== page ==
In my argument, I was positing that in the books, George R.R. Martin acknowledges that rape is a very real and horrible thing, and that it does happen to countless minor characters like Eroeh, or has happened to past characters, like Tysha or Elia. The female leads however have remained relatively unscathed — the lazy trope of a woman being raped as a way to make her more sympathetic or aggressive isn’t there.

I love the books and I really like the show, but I take issue with some of the things that Benioff and Weiss do with the source material, and my argument, (which was flimsy to start with), fell apart when the shitty decision was made to have Jaime rape Cersei. And I just throw up my hands and say, why? I wince at how when my friend rightfully and sensibly brought up the fact that there’s a disproportionate amount of female nudity on the show, I put on my Blind Fan Goggles on again and argued, well, other shows I like, such as The Sopranos, Boardwalk Empire, and Deadwood, are also shows with lots of disproportionate female nudity! So NYUH!

… You can see, as I can see, how ridiculous that ‘argument’ is in retrospect. It’s like giving a gold star to a show for having like, one less nipple than this other show. Whoopee.

The cherry on this Sundae of Disappointment has been the comics industry. It started with Janelle Asselin critiquing a comic cover, and that escalated to Asselin being inundated with rape threats online, attempts were made to hack her bank account, and the Comic Book Resources boards got so out of control with misogynistic content that they were shut down and then rebooted. A stupid company made a stupid tee-shirt about fangirls and then posted an even stupider reply to the criticism. And speaking of stupid responses to criticism, this article about the organizer of Cherry City Comic-Con being terrible at social media (along with his wife) has to be read to be believed.

I don’t want to feel this way, Comics. I don’t want to feel exhausted or morose when I read this stuff, and I don’t want to feel nervous writing about sexism in the comics industry, wondering if today will be the day I’ll need to put privacy locks on my Twitter account. To quote Brian Michael Bendis:

I think that a huge problem is people who read comics and don’t understand the point of superheroes, which is to be the best version of yourself. You love Captain America? Well, you know what Captain America would never do? Go online anonymously and shit on a girl for having an opinion.

When I’m blindly defending the things I love, I’m not being the best version of myself. I need to acknowledge that it’s okay to love something even if it’s not the best version of what it could be. Star Wars could have more female characters in it. The TV version of Game of Thrones could stop being so gratuitous. And comics need to be a safer place for women.

It’s time to take the Blind Fan Goggles off.

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Amy Louise Maynard is a Ph.D. candidate at the University of Adelaide. Her thesis is primarily focused on Australian comic book production. She graduated from the University of South Australia with a Bachelor of Arts: Honours in 2011. She has written for publications such as PopMatters and What Culture (a full list can be found at HERE). She is the Australian news correspondent for As well as Australian comics, Amy has also written an essay for the journal ASIATIC on Shakespeare being adapted into manga, and presented a paper at the 2nd Global Conference on Graphic Novels, hosted by, about the cultural capital of Batman graphic novels in the 1980s.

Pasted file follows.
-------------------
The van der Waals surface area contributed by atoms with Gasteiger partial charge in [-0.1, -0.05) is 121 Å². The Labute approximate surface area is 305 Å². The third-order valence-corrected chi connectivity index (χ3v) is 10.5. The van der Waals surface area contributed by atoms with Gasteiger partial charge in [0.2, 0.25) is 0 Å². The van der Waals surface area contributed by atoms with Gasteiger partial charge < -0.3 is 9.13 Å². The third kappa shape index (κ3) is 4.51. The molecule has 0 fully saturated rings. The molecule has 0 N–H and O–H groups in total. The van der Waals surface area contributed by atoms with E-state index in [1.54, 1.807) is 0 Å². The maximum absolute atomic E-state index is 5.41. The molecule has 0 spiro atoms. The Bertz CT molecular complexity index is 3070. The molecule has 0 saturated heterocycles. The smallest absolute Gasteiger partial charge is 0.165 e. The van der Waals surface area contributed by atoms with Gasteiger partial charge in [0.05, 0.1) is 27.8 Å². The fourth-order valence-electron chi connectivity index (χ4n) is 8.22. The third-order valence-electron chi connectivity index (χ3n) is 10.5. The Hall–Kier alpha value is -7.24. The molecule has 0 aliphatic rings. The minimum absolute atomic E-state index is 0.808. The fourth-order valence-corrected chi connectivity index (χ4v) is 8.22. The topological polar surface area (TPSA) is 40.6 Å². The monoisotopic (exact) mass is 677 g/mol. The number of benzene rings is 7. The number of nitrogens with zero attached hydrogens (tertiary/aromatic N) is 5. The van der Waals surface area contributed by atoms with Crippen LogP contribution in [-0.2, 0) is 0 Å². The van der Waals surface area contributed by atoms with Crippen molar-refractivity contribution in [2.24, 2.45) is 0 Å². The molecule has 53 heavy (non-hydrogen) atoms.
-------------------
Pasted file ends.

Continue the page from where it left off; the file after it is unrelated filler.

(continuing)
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  1. Thanks for a great piece, Amy! I’m glad we’re talking about issues of representations in popular culture in a way we haven’t before. What’s really upsetting to me is the hostility these very reasonable points have been getting. The rape threats you cited are the tip of the iceberg; apparently, that’s very common — and what we see on the message boards pales by comparison to the emailed threats, which sometimes are very graphic. Then there’s the harassment at cons…

    It’s time for this to stop. I agree it’s time to take the Fan Goggles off. I also think it’s time for us to realize that our culture, as fans, reflects on what we’re fans of. If Star Wars fans get a rep for not caring about gender and racial representations, Star Wars fans are gonna get stereotyped even more than they are.

    Obviously, a lot of the behavior I’ve read about it totally intolerable on its face. It’s stuff I hope I wouldn’t tolerate if I saw it on the street. The fact that it’s online shouldn’t make it more acceptable.

    But we’ve also got to realize that this culture is scaring off very talented female critics and creators and fans. That represents long-term damage to comics, beyond the obvious injustice involved. The world still thinks comics fans are immature male jerks. It’s time we stopped proving them right.

    Thanks again for the thoughtful, important piece. I enjoyed reading it. I’m glad it exists. And I’m glad it’s on Sequart!